Vaccinations encouraged while COVID still circulates
State employees continue to conduct the tests from 11 a.m. to 1 p.m. Tuesdays, Wednesdays and Thursdays at the Jamestown Civic Center.
JAMESTOWN – COVID is circulating and people should get vaccinated because there is still a high risk of contracting coronavirus, according to Kim Lee, director of nursing at Central Valley Health District.
“There are hardly any mitigation strategies going on right now,” Lee said. “it is still important to be vaccinated, and if you are sick stay home. If you are out in the community and don’t feel well, you should be wearing a mask not just for COVID but also for influenza. It’s still circulating right now.”
For the week of April 8-14, Stutsman County had five positive cases of coronavirus, according to information from the North Dakota Department of Health. As of April 15, there were 267 new positive cases in North Dakota.
Lee said the number of cases could be down because people are self-testing at home and not reporting the cases. She also said when people don’t feel well, they are not getting tested at a testing site.
“They are just going to stay home due to all the education of how important it is to stay home when you are sick,” she said. “But also, vaccine rates continue to climb for vaccination rates and that helps control the spread of disease.”
She said state employees are conducting the tests from 11 a.m. to 1 p.m. Tuesdays, Wednesdays and Thursdays at the Jamestown Civic Center.
“We are going to continue that until they tell us that the state can’t help us anymore with it, then we will have to look at what we are going to do with testing,” she said.
Central Valley Health has been administering COVID vaccines Mondays and Fridays at its office. Lee said Central Valley Health has seen an increase in people getting the vaccine. She said some days Central Valley Health was only administering 10 vaccines but now it is up in the 20s.
“We are still doing some first doses for people,” she said. “We are still doing some second doses. Then we’ve had people come in for their first booster, second booster. It’s kind of a mix right now.”
Lee said Central Valley Health recommends the second booster dose of the Pfizer-BioNtech or Moderna vaccines that was approved for people 50 and older. She said individuals 50 and older really need to get the second booster dose.
“People younger than that are not showing that they necessarily need that booster,” she said. “They have a better immune system, so they are holding on to what they have for vaccines a little bit better than those 50 and older.”
Individuals can receive the second booster dose four months after they receive the first booster dose.
A second booster dose of the Pfizer vaccine may be administered to certain immunocompromised individuals 12 and older four months after receiving the first booster dose of any approved COVID vaccine, according to the U.S. Food & Drug Administration. A second booster dose of the Moderna vaccine may be administered to certain immunocompromised individuals 18 and older four months after receiving the first booster dose of any approved COVID vaccine.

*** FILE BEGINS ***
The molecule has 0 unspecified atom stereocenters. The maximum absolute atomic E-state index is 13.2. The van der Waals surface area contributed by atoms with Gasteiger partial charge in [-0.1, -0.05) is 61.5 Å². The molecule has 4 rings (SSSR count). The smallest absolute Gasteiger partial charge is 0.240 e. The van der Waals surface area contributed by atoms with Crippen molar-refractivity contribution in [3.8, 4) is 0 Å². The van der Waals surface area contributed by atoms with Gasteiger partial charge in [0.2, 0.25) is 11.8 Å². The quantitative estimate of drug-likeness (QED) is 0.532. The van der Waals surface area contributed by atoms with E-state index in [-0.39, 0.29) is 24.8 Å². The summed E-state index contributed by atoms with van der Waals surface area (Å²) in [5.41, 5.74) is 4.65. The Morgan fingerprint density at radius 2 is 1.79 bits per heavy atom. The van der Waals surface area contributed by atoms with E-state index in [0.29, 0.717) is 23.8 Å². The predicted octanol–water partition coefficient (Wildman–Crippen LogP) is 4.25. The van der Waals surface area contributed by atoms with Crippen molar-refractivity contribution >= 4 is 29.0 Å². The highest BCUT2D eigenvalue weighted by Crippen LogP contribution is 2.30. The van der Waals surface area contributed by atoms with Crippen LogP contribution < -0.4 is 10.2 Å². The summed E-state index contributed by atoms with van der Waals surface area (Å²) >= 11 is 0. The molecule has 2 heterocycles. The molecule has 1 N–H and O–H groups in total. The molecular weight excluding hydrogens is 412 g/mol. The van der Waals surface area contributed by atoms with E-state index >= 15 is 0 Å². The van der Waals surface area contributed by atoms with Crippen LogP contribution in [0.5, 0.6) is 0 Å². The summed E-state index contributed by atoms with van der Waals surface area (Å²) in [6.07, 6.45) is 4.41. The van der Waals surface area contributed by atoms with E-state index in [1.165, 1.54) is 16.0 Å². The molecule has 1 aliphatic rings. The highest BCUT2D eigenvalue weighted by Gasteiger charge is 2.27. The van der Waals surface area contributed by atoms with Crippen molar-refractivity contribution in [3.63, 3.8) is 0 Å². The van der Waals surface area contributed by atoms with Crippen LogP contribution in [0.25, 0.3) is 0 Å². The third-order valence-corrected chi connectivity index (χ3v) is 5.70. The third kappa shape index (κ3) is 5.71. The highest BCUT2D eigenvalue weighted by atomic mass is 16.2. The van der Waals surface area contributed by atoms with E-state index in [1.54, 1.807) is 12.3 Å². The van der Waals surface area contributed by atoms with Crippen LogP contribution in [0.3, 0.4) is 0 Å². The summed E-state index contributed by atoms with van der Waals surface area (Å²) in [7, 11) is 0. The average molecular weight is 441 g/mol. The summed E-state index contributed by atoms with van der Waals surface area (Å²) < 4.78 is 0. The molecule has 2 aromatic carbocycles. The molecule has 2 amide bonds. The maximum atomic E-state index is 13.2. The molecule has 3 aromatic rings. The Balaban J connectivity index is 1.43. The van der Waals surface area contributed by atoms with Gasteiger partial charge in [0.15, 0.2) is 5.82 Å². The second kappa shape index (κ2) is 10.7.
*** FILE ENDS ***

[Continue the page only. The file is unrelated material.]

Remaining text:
The vaccination rate in Stutsman County for individuals 12 and older is 64% for those who received at least one dose, 60.2% for those who received two doses and 56.9% for those who received a booster, according to the health department.
The vaccination rate in Stutsman County for individuals 65 and older is 87.8% for those who received at least one dose, 82.9% for those who received two doses and 77.3% for those who received the first booster dose.
No statistics were available on how many individuals have received the second booster.
Lee said it would take about a year to complete all vaccination doses if someone has not received any of the COVID vaccines.
“This is actually pretty quick to get all those shots in within a year,” she said. “When you go through childhood immunizations it’s different. You have a schedule and it takes all the way up until they are 5 to be completed with their vaccines up to school age. This is a rushed series.”
Dr. Anthony Fauci, chief medical adviser to the U.S. president, wrote in an article published March 31 in the Journal of Infectious Diseases that herd immunity for COVID-19 is an “unattainable” goal.
“Like influenza, any level of herd protection against SARS-CoV-2 potentially can be overcome by ever-changing levels of immunity among countless sub-populations, by human movement, crowding, changes in social or prevention behaviors, by demographics, by vaccination levels, by variations in durability of infection - or vaccine-induced immunity, and by evolution of viral variants, among other variables,” he wrote.
After more than two years of viral circulation and having vaccines with boosters for more than a year, there is a higher degree of background population immunity to SARS-CoV-2, Fauci wrote. He also wrote that there are medical countermeasures such as antiviral drugs and monoclonal antibodies to prevent progression of the disease as well as diagnostic tests that are widely available.
“With these interventions we can aspire to, and very likely will succeed in achieving, substantial control of community spread without the disruptions of society caused by COVID-19 over the past 2 years,” he wrote.
Lee said Central Valley Health has not administered any influenza vaccines in April. She said influenza is still circulating across North Dakota.
“Influenza was really bad in the fall last year, but we always see a little spike again right in the spring area,” she said.
Lee said the low number of influenza vaccines that were administered could be from people being hesitant to get vaccinations because of the push from the federal government to get COVID vaccines.
“There was a lot of push from the government,” she said. “Unfortunately, the rates did drop. There was too much medical publicity going on. I think people got burned out.”